...While our dull yellow eyes may no longer be shocked or horrified by James Whale’s Frankenstein, we are still thrilled by it. Perhaps it is the gothic-expressionism in its scenes alternating between light and dark, or perhaps it is the funereal sounds, the crackling electrical arcs from infernal machines, and the thundering, stormy nights that keep us coming back for more.
It really goes back to my childhood. I was a child in the 1970s, when movies and TV shows from past decades were routinely rerun. I grew up watching the classic comedians on TV, particularly Laurel & Hardy and Abbott & Costello; and I grew up watching a lot of cartoons. Both of those pastimes fed into my love of comic books.
Five dexterous digits with a penchant for murderous mayhem provide the Halloween scare-comedy hijinks in Idle Hands. Piling on cliches and nuances from movies like The Hand, Beetle Juice, Scream, and most teen-slacker-slasher romps, Anton has his hands (hand?) full trying to keep from killing everybody in arm's length. He is the kind of kid who lives in the attic, spends all day lounging around and smoking pot, and does not worry when his parents go missing until after a few days go by; he is the perfect plaything for an ancient demon who takes the old adage--idle hands are the devil's playthings--seriously, and enjoys possessing those in need of a helping hand: murderously helpful, yes, but still very motivating for Anton (Devon Sawa).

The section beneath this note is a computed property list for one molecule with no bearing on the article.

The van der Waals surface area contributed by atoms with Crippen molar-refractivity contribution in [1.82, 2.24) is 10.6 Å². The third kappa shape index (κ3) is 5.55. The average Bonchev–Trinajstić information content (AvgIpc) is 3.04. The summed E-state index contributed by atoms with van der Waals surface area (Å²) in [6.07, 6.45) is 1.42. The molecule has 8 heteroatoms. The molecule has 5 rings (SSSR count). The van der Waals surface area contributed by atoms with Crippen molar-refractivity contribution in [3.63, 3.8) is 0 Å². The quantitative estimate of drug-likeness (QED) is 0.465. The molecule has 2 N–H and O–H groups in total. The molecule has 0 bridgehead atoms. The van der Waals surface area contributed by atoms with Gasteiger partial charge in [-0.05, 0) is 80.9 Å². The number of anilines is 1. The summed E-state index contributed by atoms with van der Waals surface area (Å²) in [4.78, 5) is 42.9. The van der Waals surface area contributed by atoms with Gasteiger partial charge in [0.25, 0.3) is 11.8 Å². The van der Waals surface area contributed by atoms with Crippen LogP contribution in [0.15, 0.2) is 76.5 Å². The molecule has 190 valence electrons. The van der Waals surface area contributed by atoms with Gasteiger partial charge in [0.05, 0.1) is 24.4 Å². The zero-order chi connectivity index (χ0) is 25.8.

I don’t know if that was normal or not. Maybe I’m really a freak or a nerd, but I felt more fascination and interest in aliens, John Carpenter, vampires, sea monsters, Dario Argento, white sharks, the Rosswell crash UFO or tentacles finding pretty girls in adult hentai movies than trying to act like an adult, party, and look around for women--or build a real social life. My existence was always spinning around my bedroom reading books, comics and watching thousands of movies or going to the cinema.
Don't get me wrong; there is nothing wrong with books having broad appeal. I know every writer hopes to attain it. But when browsing horror books, I want a broad range of titles to investigate, not just the mainstream ones. And I love non-fiction titles, too. But if you were to judge the current state of horror fiction and non-fiction by just going to a brick and mortar bookstore these days, you would think a handful of authors, and an armful of books is all that's available.
Okay, maybe it is just me, but every time I listen to a Polka Haunt Us song I am reminded of the Song of the New Wine scene in Frankenstein Meets the Wolf Man. Anyway, after listening to their pawky tunes (my favorite is Blank Face Goblins), I think you may find a surprise or two here, too. I always thought accordion music was creepy, but now its creepy in a good way.
Artist and author Kevin James Breaux is about to be snatched up by Dark Quest Books (http://www.darkquestbooks.com) for his Fantasy novel Soul Born, making it his first published novel. Before he becomes too famous and it all goes to his head, I thought I would interview him about his horror, his fantasy, and his art.
Paranormal Activity surprisingly frightens more with less scares, as odd as that may sound. With a razor-thin budget, a cast of only four people, and the events taking place entirely in one location--Katie and Micah's home--director Oren Peli's movie is a distillation of simple elements escalating in intensity: footsteps, loud thumps, unintelligible voices, things moving in the dead of night, all with ominous intent.